• The number of colours in the fabric is clearly indicative of the labour that making it has entailed. In the tie and dye process, every new colour means another repeat of the tie and dye process.
  • Both the sides of the Ikat display the same design. A Patan Patola sari may be worn from any of the four corners, if it has a geometrical design.
  • Ikat weavers say that this fabric can survive for as long as 300 years!


  • Weaving double Ikats in humid climates is difficult as the threads tend to tangle in moist conditions. When it rains, most Ikat weavers in Patan, Gujarat use heaters in the loom sheds to dehumidify the air. Others apply starch after every 8-10 inches of weaving so that the yarn does not get tangled.
  • The town of Patan in Gujarat, western India, is one of the last places where the complex, difficult, and expensive double Ikat cloth (known as Patola) is still made. To make Patola, both warp and weft threads are resist-dyed before weaving. It is an extraordinarily difficult and precise technique, for if the alignment of threads goes awry by as little as a couple of millimeters, the pattern gets warped.
  • Patola cloth used to be exported to Indonesia for the use of the royal households there.
  • Other than the artisans of Patan, weavers in Chirala in Andhra Pradesh make exquisite cotton saris, lungis (waist cloths), rumals (handkerchiefs) and yardage in a range of Ikat techniques. One of their most popular products is the telia rumal, a multi-purpose cloth used as loin-cloth, shoulder-cloth and turban cloth used by people in many many Islamic countries. The Ikat weavers of nearby Pochampalli, Puttapaka and Koyyalagudem, along with the ones from Chirala, now produce what have now come to be known as Hyderabadi Ikats.
  • In the old days Laotian people used to use string made from banana fibre ie an ikat pattern.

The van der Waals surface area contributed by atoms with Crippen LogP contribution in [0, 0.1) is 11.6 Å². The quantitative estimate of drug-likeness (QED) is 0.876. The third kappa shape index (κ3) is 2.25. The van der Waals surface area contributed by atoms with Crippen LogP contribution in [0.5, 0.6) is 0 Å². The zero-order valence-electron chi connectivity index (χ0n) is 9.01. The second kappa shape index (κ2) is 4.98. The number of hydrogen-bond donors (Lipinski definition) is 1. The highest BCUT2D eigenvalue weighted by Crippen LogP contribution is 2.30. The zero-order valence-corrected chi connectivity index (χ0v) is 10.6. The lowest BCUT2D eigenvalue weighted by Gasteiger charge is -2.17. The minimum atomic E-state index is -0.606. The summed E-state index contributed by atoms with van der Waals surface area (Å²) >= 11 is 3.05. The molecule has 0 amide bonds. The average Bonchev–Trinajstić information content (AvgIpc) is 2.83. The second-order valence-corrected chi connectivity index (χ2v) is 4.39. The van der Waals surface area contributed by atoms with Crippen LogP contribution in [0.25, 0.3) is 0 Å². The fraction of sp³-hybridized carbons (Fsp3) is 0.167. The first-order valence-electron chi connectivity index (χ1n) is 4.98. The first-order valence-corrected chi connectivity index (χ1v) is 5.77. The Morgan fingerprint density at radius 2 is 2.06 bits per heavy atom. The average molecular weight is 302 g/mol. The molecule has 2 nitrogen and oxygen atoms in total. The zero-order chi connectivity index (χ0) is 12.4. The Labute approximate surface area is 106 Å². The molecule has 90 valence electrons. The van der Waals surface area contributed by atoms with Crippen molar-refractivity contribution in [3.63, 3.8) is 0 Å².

• In the Silk Road oasis towns of Uzbekistan, Turkmenistan and other Central Asian regions in the nineteenth and early twentieth century, artisans created brilliantly hued silk textiles, patterned with abstract floral and geometric designs known as abr or "banded cloud".
  • Japanese artisans were known for their delicate indigo dyed cotton ikats also known kasuri, with minimalist, abstract patterns.
  • Traditional Thai Ikat cottons usually have motifs that represent the village life and beliefs of the people.
  • The soft-textured, bright and subtle Javanese Ikats are used as both ritual objects and prestige garments. Ikat is believed to have protective powers and plays major roles in ceremonial events.
  • Only a few artisans still make Ikat shawls on traditional foot looms in Mexico.
  • Ikat cloth (known as Abaca) is an essential part of the ceremonial life of some tribes in Phillipines. Not only is it used in marriage and funerals, during childbirth the mother is covered with an Abaca blanket to ensure easy delivery!


  • Ikat shawl Being Woven


  • Patan Patola motifs
  • Textile techniques
  • For classes on Ikat techniques, see Marilyn Robert's Calendar
  • Fibre2Fabric Ikat Exhibition
  • Ikat
  • Patan Patola